Despite this cheery manifesto, Soros and his foundation have few fans among Eastern Europe’s leaders. For its actions in Russia and especially in support of a pro-EU Ukraine, Russia banned the OSF in 2015 as an ‘undesirable organisation’ that threatens ‘the security of the state.’ Hungary’s crackdown is even more recent. Though long an enemy of foreign influence as dastardly as the Norwegians, Hungarian Prime Minister Viktor Orbán’s self-professed ‘illiberal state’ has singled out Soros and the OSF. The recent bill that sets conditions that would force the closure of the well-respected Central European University in Hungary – funded through a £700 million Soros endowment – has been widely publicised in recent days.

In characteristic style, the Macedonian PM and his government have taken this to extremes both Orwellian and Pythonesque. Though their claims are mostly incoherent, they have variously suggested that: Soros controls all media opposing VMRO; Soros has conspired with SDSM to destroy Macedonian democracy; he has opened 70 NGOs to ‘bribe most of the media;’ Soros spends tens of millions in Macedonia alone and is therefore in control of Macedonia’s army; Soros manipulates media of the Albanian minority to induce ethnic conflict; and most alarmingly, that he is a ‘Jew-Nazi with a God complex’ and complicit in a globalist conspiracy. To combat this, VMRO has vowed nothing less than the ‘total de-Sorosisation’ of the entire country.

One final accusation deserves special mention, namely that Soros ‘installations’ have waged a ‘destructive mercenary revolution,’ wounding over 50 police officers and have conspired to ‘destroy cultural monuments.’ As evidence for the last, a high-ranking Macedonian police source quoted by Radio Free Europe pointed to two Czech men deported for vandalism. These Czechs admitted to vandalising historical monuments during the Colourful Revolution on the pay of the OSF. According to this account, these men were paid mercenaries who ‘will be dispatched to another location tomorrow, depending on where their employer wants them.’ Yet the Czech embassy in Macedonia has no record of any deported Czechs.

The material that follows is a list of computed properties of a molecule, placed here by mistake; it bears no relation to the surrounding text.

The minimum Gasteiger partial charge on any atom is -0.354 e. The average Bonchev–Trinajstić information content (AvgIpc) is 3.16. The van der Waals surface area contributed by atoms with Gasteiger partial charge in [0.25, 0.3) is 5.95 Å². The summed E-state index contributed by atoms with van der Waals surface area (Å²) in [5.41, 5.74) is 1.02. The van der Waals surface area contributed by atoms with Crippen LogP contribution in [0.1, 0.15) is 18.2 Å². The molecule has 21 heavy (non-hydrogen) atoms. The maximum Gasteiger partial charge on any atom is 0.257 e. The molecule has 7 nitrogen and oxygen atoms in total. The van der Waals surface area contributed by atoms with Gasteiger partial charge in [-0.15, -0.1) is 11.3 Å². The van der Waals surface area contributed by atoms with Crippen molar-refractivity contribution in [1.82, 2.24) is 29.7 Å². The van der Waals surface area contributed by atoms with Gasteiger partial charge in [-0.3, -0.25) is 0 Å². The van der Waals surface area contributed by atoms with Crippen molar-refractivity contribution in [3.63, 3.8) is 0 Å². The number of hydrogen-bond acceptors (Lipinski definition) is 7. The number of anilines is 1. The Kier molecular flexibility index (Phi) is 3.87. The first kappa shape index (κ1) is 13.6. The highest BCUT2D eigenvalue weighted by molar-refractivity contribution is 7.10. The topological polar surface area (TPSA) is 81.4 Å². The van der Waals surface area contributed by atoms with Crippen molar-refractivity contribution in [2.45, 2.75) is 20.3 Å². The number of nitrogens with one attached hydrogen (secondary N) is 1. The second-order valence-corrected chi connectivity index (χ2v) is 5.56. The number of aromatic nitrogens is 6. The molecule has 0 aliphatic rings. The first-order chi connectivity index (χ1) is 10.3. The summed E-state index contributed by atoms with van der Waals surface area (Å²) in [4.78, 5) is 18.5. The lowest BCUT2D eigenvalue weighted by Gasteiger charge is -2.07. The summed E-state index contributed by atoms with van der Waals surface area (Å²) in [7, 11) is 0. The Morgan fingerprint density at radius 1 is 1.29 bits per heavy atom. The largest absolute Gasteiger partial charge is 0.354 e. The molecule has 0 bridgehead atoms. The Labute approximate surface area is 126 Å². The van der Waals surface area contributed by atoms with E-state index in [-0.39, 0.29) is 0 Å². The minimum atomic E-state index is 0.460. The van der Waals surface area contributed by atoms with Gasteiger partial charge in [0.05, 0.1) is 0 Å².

Moving away from the fictitious Czechs and their mercenary revolution, a brief glance at OSF’s portfolio in Macedonia shows a somewhat more subdued reality. Of the total £3.5 million (not tens of millions) spent by the Foundation’s Macedonian branch, £600,000 was allocated to integration of the Roma minority, £200,000 to legal assistance to migrants, and some £700,000 to programs including public health, combatting corruption, and human rights monitoring. This leaves the remaining £2 million to fomenting revolution – or rather to promoting civic empowerment and free media. The latter is sorely lacking in Macedonia. According to Freedom House and Reporters Without Borders, Macedonia ranks among the lowest in Europe in terms of freedom of the press. This too is the work of saboteurs, for according to the Macedonian Ambassador to the EU, ‘that Freedom House is an organisation directly funded by George Soros.’ However, donors listed on the organisation’s website do not include George Soros.

VMRO is not alone in Southern and Central Europe. In Slovakia and Hungary, governments have proposed mandatory registration or even closure for foreign-funded NGOs. Some are not so careful to hide their targets; the leader of Poland’s governing party, Jarosław Kaczyński, said that Soros’ aim is ‘societies without identity.’ In Romania, a leading politician accused Soros of ‘financing evil.’ Those who would demonise Soros – and there are many, not just in Eastern Europe – should keep an eye to reality. To be sure, shadowy billionaires financing political causes are easy targets of criticism, yet we should remember to separate fact from fiction and view such caricatures as what they are: crude justifications of creeping authoritarianism.